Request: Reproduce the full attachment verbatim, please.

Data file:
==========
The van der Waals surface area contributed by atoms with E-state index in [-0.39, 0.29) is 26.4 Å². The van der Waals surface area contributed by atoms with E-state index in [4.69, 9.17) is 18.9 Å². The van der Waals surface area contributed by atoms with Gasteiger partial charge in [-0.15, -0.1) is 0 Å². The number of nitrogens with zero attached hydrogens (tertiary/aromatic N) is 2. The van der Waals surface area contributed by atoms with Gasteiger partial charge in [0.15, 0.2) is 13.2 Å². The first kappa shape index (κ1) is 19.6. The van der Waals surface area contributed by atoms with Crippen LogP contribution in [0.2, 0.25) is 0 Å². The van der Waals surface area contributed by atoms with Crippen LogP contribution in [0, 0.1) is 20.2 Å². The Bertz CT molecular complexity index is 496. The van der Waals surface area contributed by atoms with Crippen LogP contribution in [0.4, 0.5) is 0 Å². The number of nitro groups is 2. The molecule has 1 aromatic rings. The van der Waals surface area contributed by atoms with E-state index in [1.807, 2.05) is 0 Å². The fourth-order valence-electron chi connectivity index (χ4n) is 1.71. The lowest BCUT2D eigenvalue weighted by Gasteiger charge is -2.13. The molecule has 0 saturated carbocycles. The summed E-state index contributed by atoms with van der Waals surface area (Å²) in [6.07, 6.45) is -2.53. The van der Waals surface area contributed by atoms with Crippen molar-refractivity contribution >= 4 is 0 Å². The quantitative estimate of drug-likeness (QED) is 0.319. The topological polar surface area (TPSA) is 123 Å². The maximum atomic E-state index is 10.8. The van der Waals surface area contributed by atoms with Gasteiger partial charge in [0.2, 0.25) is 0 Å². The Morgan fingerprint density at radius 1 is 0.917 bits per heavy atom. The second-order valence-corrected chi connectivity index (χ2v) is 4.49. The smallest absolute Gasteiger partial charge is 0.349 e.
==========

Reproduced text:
The van der Waals surface area contributed by atoms with E-state index in [-0.39, 0.29) is 26.4 Å². The van der Waals surface area contributed by atoms with E-state index in [4.69, 9.17) is 18.9 Å². The van der Waals surface area contributed by atoms with Gasteiger partial charge in [-0.15, -0.1) is 0 Å². The number of nitrogens with zero attached hydrogens (tertiary/aromatic N) is 2. The van der Waals surface area contributed by atoms with Gasteiger partial charge in [0.15, 0.2) is 13.2 Å². The first kappa shape index (κ1) is 19.6. The van der Waals surface area contributed by atoms with Crippen LogP contribution in [0.2, 0.25) is 0 Å². The van der Waals surface area contributed by atoms with Crippen LogP contribution in [0, 0.1) is 20.2 Å². The Bertz CT molecular complexity index is 496. The van der Waals surface area contributed by atoms with Crippen LogP contribution in [0.4, 0.5) is 0 Å². The number of nitro groups is 2. The molecule has 1 aromatic rings. The van der Waals surface area contributed by atoms with E-state index in [1.807, 2.05) is 0 Å². The fourth-order valence-electron chi connectivity index (χ4n) is 1.71. The lowest BCUT2D eigenvalue weighted by Gasteiger charge is -2.13. The molecule has 0 saturated carbocycles. The summed E-state index contributed by atoms with van der Waals surface area (Å²) in [6.07, 6.45) is -2.53. The van der Waals surface area contributed by atoms with Crippen molar-refractivity contribution >= 4 is 0 Å². The quantitative estimate of drug-likeness (QED) is 0.319. The topological polar surface area (TPSA) is 123 Å². The maximum atomic E-state index is 10.8. The van der Waals surface area contributed by atoms with Gasteiger partial charge in [0.2, 0.25) is 0 Å². The Morgan fingerprint density at radius 1 is 0.917 bits per heavy atom. The second-order valence-corrected chi connectivity index (χ2v) is 4.49. The smallest absolute Gasteiger partial charge is 0.349 e.